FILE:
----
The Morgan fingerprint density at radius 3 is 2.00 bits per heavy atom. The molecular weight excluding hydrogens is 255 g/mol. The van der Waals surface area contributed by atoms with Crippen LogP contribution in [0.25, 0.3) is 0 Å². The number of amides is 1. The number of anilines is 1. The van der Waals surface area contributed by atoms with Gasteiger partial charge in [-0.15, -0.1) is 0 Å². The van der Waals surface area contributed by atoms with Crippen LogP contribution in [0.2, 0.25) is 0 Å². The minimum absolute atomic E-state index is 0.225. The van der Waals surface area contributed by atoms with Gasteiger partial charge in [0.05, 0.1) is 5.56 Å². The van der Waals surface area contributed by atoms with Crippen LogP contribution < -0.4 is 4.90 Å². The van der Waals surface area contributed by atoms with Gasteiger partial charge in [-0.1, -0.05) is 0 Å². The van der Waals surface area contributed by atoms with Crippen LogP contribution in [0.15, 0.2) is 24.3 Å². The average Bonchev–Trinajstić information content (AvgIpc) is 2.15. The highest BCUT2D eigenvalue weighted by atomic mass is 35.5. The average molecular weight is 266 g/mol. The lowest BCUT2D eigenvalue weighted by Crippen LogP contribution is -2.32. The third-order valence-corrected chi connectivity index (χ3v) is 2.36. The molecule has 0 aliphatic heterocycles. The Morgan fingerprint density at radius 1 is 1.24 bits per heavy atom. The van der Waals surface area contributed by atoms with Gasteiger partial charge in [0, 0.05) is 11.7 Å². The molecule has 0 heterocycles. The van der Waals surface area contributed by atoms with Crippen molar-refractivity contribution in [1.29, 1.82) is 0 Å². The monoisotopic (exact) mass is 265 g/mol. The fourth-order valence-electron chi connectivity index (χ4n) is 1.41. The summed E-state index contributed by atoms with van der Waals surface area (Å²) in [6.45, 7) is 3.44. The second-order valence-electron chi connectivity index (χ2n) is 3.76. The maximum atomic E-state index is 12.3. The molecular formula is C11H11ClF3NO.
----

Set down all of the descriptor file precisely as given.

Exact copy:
The Morgan fingerprint density at radius 3 is 2.00 bits per heavy atom. The molecular weight excluding hydrogens is 255 g/mol. The van der Waals surface area contributed by atoms with Crippen LogP contribution in [0.25, 0.3) is 0 Å². The number of amides is 1. The number of anilines is 1. The van der Waals surface area contributed by atoms with Gasteiger partial charge in [-0.15, -0.1) is 0 Å². The van der Waals surface area contributed by atoms with Crippen LogP contribution in [0.2, 0.25) is 0 Å². The minimum absolute atomic E-state index is 0.225. The van der Waals surface area contributed by atoms with Gasteiger partial charge in [0.05, 0.1) is 5.56 Å². The van der Waals surface area contributed by atoms with Crippen LogP contribution < -0.4 is 4.90 Å². The van der Waals surface area contributed by atoms with Gasteiger partial charge in [-0.1, -0.05) is 0 Å². The van der Waals surface area contributed by atoms with Crippen LogP contribution in [0.15, 0.2) is 24.3 Å². The average Bonchev–Trinajstić information content (AvgIpc) is 2.15. The highest BCUT2D eigenvalue weighted by atomic mass is 35.5. The average molecular weight is 266 g/mol. The lowest BCUT2D eigenvalue weighted by Crippen LogP contribution is -2.32. The third-order valence-corrected chi connectivity index (χ3v) is 2.36. The molecule has 0 aliphatic heterocycles. The Morgan fingerprint density at radius 1 is 1.24 bits per heavy atom. The van der Waals surface area contributed by atoms with Gasteiger partial charge in [0, 0.05) is 11.7 Å². The molecule has 0 heterocycles. The van der Waals surface area contributed by atoms with Crippen molar-refractivity contribution in [1.29, 1.82) is 0 Å². The monoisotopic (exact) mass is 265 g/mol. The fourth-order valence-electron chi connectivity index (χ4n) is 1.41. The summed E-state index contributed by atoms with van der Waals surface area (Å²) in [6.45, 7) is 3.44. The second-order valence-electron chi connectivity index (χ2n) is 3.76. The maximum atomic E-state index is 12.3. The molecular formula is C11H11ClF3NO.